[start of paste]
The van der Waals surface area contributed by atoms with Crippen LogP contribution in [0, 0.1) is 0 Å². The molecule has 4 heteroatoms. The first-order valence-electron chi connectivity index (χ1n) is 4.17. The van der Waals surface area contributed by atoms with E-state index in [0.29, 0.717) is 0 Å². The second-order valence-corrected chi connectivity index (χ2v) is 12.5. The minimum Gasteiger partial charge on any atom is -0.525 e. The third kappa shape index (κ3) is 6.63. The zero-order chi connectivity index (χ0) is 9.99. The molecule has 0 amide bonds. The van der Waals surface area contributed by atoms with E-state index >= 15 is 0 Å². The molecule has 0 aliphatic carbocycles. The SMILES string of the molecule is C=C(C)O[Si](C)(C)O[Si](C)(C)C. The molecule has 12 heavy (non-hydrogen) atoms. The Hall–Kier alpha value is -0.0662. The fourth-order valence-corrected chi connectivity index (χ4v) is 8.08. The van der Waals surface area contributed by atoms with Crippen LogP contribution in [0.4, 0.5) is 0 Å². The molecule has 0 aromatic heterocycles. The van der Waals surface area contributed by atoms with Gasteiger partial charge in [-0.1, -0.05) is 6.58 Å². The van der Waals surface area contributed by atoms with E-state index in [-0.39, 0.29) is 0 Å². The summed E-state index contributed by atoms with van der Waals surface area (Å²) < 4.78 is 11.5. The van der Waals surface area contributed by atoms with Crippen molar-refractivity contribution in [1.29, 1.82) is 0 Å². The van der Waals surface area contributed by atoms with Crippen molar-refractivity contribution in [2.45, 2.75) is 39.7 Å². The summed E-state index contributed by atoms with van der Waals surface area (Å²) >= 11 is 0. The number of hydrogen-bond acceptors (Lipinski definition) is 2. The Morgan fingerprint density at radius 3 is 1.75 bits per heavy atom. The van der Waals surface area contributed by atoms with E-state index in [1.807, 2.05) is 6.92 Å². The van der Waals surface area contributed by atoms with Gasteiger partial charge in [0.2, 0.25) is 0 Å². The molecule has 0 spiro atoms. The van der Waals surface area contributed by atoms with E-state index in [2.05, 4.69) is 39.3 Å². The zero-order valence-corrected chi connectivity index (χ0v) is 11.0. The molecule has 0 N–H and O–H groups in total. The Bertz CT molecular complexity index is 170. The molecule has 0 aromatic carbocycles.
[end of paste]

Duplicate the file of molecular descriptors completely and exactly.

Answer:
The van der Waals surface area contributed by atoms with Crippen LogP contribution in [0, 0.1) is 0 Å². The molecule has 4 heteroatoms. The first-order valence-electron chi connectivity index (χ1n) is 4.17. The van der Waals surface area contributed by atoms with E-state index in [0.29, 0.717) is 0 Å². The second-order valence-corrected chi connectivity index (χ2v) is 12.5. The minimum Gasteiger partial charge on any atom is -0.525 e. The third kappa shape index (κ3) is 6.63. The zero-order chi connectivity index (χ0) is 9.99. The molecule has 0 amide bonds. The van der Waals surface area contributed by atoms with E-state index >= 15 is 0 Å². The molecule has 0 aliphatic carbocycles. The SMILES string of the molecule is C=C(C)O[Si](C)(C)O[Si](C)(C)C. The molecule has 12 heavy (non-hydrogen) atoms. The Hall–Kier alpha value is -0.0662. The fourth-order valence-corrected chi connectivity index (χ4v) is 8.08. The van der Waals surface area contributed by atoms with Crippen LogP contribution in [0.4, 0.5) is 0 Å². The molecule has 0 aromatic heterocycles. The van der Waals surface area contributed by atoms with Gasteiger partial charge in [-0.1, -0.05) is 6.58 Å². The van der Waals surface area contributed by atoms with E-state index in [-0.39, 0.29) is 0 Å². The summed E-state index contributed by atoms with van der Waals surface area (Å²) < 4.78 is 11.5. The van der Waals surface area contributed by atoms with Crippen molar-refractivity contribution in [1.29, 1.82) is 0 Å². The van der Waals surface area contributed by atoms with Crippen molar-refractivity contribution in [2.45, 2.75) is 39.7 Å². The summed E-state index contributed by atoms with van der Waals surface area (Å²) >= 11 is 0. The number of hydrogen-bond acceptors (Lipinski definition) is 2. The Morgan fingerprint density at radius 3 is 1.75 bits per heavy atom. The van der Waals surface area contributed by atoms with E-state index in [1.807, 2.05) is 6.92 Å². The van der Waals surface area contributed by atoms with Gasteiger partial charge in [0.2, 0.25) is 0 Å². The molecule has 0 spiro atoms. The van der Waals surface area contributed by atoms with E-state index in [2.05, 4.69) is 39.3 Å². The zero-order valence-corrected chi connectivity index (χ0v) is 11.0. The molecule has 0 N–H and O–H groups in total. The Bertz CT molecular complexity index is 170. The molecule has 0 aromatic carbocycles.